The Enterprise sets out to help the colonized planet Penthara IV, where an asteroid impacts with an apocalyptic effect, first scorching then lasting clouding comparable to nuclear winter. On the route to it, an unknown vessel appears after a temporal distortion and beams aboard history professor Berlingoff Rasmussen from earth three centuries later (the 26th), who is obsessed by Picard, who accepts the whole crew to be questioned, despite the possibilities of fraud or altering reality. Once at Penthara 4, Geordie down there and Data aboard devise a method to create a greenhouse-effect, at the risk of making it far worse, so Picard wrestles with using Rasmussen's hindsight, but his own history proves significantly problematic... Written by
Did You Know?
Two of the pieces of classical music simultaneously listened to by Data in this episode were heard again in later Trek episodes. The Third Brandenburg Concerto was later played by Captain Picard on his Ressikan flute and "La donna è mobile" was regularly sung by The Doctor on Voyager. See more
The Professor claims to be an historian from the future, and Picard seems to accept this, saying in the crew briefing that the Professor's credentials seem to be in order. It would arguably be rather difficult to verify the credentials of someone from the future, whose 'credentials' don't exist yet. See more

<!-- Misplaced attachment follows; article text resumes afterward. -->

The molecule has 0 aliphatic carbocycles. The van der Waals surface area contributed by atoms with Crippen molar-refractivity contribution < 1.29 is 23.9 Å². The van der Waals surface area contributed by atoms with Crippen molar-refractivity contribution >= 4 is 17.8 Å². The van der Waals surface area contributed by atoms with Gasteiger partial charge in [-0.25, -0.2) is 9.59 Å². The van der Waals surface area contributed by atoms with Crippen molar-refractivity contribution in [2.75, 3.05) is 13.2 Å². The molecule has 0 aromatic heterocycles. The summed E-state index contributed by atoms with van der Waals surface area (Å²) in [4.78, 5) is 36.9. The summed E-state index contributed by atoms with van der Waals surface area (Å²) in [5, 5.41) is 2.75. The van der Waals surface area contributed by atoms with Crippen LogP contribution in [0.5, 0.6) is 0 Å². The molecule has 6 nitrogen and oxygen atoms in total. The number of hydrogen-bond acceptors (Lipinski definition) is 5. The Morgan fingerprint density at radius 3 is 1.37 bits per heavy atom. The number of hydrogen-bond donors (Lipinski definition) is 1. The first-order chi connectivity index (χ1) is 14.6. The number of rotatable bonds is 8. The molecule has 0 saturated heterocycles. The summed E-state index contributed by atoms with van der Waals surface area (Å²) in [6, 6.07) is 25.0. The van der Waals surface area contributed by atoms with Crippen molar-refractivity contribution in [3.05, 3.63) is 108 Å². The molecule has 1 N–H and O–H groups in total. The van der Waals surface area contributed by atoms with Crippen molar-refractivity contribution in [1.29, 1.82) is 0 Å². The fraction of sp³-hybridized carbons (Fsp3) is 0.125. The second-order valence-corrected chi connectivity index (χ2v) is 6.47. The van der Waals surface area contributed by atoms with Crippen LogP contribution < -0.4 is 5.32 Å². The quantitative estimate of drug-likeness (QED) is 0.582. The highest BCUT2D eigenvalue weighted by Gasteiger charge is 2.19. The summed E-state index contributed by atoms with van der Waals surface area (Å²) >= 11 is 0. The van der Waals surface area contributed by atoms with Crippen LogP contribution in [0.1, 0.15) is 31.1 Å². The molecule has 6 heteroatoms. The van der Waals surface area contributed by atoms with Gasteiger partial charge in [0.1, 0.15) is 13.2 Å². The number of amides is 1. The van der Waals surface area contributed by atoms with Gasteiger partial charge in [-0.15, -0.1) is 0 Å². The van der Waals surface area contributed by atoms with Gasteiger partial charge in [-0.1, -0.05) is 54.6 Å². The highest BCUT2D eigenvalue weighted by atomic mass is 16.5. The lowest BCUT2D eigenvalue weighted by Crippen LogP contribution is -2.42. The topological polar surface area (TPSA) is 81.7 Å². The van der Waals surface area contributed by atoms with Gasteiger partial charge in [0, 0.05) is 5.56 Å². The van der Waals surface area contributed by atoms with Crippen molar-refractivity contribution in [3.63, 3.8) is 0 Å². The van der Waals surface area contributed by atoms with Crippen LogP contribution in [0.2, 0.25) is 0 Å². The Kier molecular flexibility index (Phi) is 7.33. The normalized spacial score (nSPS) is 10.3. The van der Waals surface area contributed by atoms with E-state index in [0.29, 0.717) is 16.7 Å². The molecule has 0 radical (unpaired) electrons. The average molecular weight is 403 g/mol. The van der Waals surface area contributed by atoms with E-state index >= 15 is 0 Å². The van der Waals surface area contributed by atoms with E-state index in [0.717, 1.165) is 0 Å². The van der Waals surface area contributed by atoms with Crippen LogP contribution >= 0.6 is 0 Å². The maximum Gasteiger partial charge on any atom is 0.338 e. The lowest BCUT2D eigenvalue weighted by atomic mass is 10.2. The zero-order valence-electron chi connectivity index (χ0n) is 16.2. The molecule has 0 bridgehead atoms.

Captain Jean-Luc Picard
Of course, you know of the Prime Directive - which tells us that we have no right to interfere in the natural evolution of alien worlds. Now, I have sworn to uphold it. But, nevertheless, I have disregarded that directive - on more than one occasion - because I thought it was the right thing to do! Now, if you are holding on to some... temporal equivalent of that directive, then isn't it possible that... you have an occasion here to make an exception, to... to help me to choose, because it's ...
References Star Trek: Space Seed
Star Trek: The Next Generation Main Title
Composed by Jerry Goldsmith
and Alexander Courage See more